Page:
My five go-to apps

By Laura Haight

I have 235 apps on my iPad — a fact I find shocking because on a regular basis I use about 20.

The beauty of mobile computing is the ability to have small, situational apps that do one thing really well. You realize you need a digital recorder for a meeting and you download iTalk while you’re walking through the parking lot. We all have a lot of those.

But then there are the go-to apps that you use all the time that make your mobile device a tool not a toy. To make my list, an app has to have three things: best in class functionality that is steadily developing, integrations with other top apps and the ability to let me work wherever I am on whatever device I have in front of me.

I’d love to hear what yours are, but here’s my list (counting down):

5. Trello. There are as many different ways to use this organizational tool as there are people using it. Build out stacks that represent steps in a project, then layer in cards for assignments or tasks. Drag and drop cards to new stacks as steps progress. Make assignments to team members and email enable your updates. Add checklists and visual labels along with integrations with Google Apps, Dropbox, Box, OneDrive. It’s simple, elegant, full-featured and free. What more can you ask?

4. Doodle. Scheduling meetings is a tremendous time-waster, no matter who does it. Some studies suggest that it takes as many as seven emails to schedule a meeting of more than two people. Doodle changes the dynamic. With your calendar and contacts connection, you propose meeting times to attendees. Your tentative times sync back to your main calendar so you don’t accidentally double-book while waiting for them to respond. Attendees see everyone’s availability and you can set reminders for those whose responses lag. There’s also a meet me page that let’s people who want to meet with you see your free/busy time and propose possible meeting times around it. Nope, not free though. It is $39 per year.

3. Hootsuite. There are a lot of social media aggregators and many offer more than Hootsuite, but unless you are a marketing agency you probably don’t need more. For the rest of us who just want to stay on top of social media for our businesses without making a daily project out of it, Hootsuite serves. It’s not just posting; you can get analytic reports to see click rates on your posts, view your posts in a drag-and-drop calendar, and track what your clients, customers or followers are talking about with customizable streams. Free? You bet, at least for those posting for your own business. If marketing is your game and you post for multiple clients, you’ll need an $8.99 per person per month account.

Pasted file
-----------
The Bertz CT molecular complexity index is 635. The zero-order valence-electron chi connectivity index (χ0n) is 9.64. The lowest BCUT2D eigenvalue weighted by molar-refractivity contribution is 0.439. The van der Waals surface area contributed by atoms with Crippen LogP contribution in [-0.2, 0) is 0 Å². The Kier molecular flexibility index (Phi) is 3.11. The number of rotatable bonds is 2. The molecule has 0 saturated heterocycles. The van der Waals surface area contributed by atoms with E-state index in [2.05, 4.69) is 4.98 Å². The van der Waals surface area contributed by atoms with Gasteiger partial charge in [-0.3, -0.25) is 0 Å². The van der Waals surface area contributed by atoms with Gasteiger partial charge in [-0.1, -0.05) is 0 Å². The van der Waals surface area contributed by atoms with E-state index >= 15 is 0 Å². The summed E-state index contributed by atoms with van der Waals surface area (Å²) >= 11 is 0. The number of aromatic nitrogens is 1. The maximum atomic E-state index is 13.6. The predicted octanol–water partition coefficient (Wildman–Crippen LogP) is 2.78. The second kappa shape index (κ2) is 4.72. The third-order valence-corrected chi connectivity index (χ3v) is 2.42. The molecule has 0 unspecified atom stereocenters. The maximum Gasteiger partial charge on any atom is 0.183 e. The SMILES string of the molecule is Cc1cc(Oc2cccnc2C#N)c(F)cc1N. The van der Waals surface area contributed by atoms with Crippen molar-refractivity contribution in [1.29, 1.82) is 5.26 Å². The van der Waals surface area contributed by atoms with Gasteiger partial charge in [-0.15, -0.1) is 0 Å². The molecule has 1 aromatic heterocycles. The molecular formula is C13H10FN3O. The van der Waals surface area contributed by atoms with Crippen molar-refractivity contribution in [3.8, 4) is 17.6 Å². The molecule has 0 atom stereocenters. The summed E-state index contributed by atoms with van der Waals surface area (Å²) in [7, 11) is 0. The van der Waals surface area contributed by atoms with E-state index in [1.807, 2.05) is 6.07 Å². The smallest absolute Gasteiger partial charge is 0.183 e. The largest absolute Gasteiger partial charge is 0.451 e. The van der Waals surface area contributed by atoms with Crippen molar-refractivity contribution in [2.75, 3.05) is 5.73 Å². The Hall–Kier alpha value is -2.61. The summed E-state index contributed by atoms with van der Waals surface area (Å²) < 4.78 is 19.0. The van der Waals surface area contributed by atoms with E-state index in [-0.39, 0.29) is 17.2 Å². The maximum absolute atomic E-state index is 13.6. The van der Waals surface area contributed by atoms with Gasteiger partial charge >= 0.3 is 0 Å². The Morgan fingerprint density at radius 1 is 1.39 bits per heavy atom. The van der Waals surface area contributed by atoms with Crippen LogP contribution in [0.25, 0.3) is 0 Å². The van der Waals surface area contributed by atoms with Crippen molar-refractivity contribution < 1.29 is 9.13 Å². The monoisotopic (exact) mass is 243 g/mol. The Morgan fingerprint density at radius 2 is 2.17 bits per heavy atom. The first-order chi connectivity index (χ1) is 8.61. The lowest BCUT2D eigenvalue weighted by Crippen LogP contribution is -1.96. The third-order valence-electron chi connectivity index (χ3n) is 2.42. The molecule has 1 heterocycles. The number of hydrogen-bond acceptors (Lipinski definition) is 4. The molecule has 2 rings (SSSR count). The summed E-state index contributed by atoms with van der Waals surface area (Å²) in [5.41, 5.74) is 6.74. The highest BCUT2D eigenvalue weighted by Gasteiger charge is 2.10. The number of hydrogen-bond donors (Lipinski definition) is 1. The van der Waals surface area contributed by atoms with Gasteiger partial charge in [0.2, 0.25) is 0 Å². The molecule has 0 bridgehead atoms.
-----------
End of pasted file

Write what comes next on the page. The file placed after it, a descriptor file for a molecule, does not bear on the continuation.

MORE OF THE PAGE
2. Last Pass. For years I warned against these kinds of programs but now I’m convinced you just can’t live without them. The key is finding one with the strongest security and the greatest commitment to overall internet security, coupled with ease of use for you. I’ve used 1 Password and Robo Form as well as a couple of lesser known iterations, but Last Pass wins hands down.. If you had Last Pass during the Heartbleed incident you knew which of the sites you use were exposed, and when they were updated. You can run a security check on your passwords to tell you how protected you are and your reports will tell you specifically what passwords need to changed. They care; it shows. Free.

1. Evernote. I should have a buck for everyone I meet who says they hear great things about Evernote but they just don’t understand it. This is a shame since it is an incredible program. Have an article on a webpage you want to save? Check. How about an email with info you want to archive? Check. Handwritten notes from a conversation you want to be able to search? Got it. In short anything you want to save, no matter the source can be tagged for easy searching and saved in Evernote using integrations from web browser plugins to email uploads. Optical Character Recognition makes handwritten notes searchable and useful. You can also take photos and save them as business cards, documents or post it notes. Finally, you can share files or even entire notebooks with anyone — whether they have Evernote or not. The productivity gains are worth the time you put in to finding out how to make this work for you. Storage is plentiful and a premium account is $40 per year.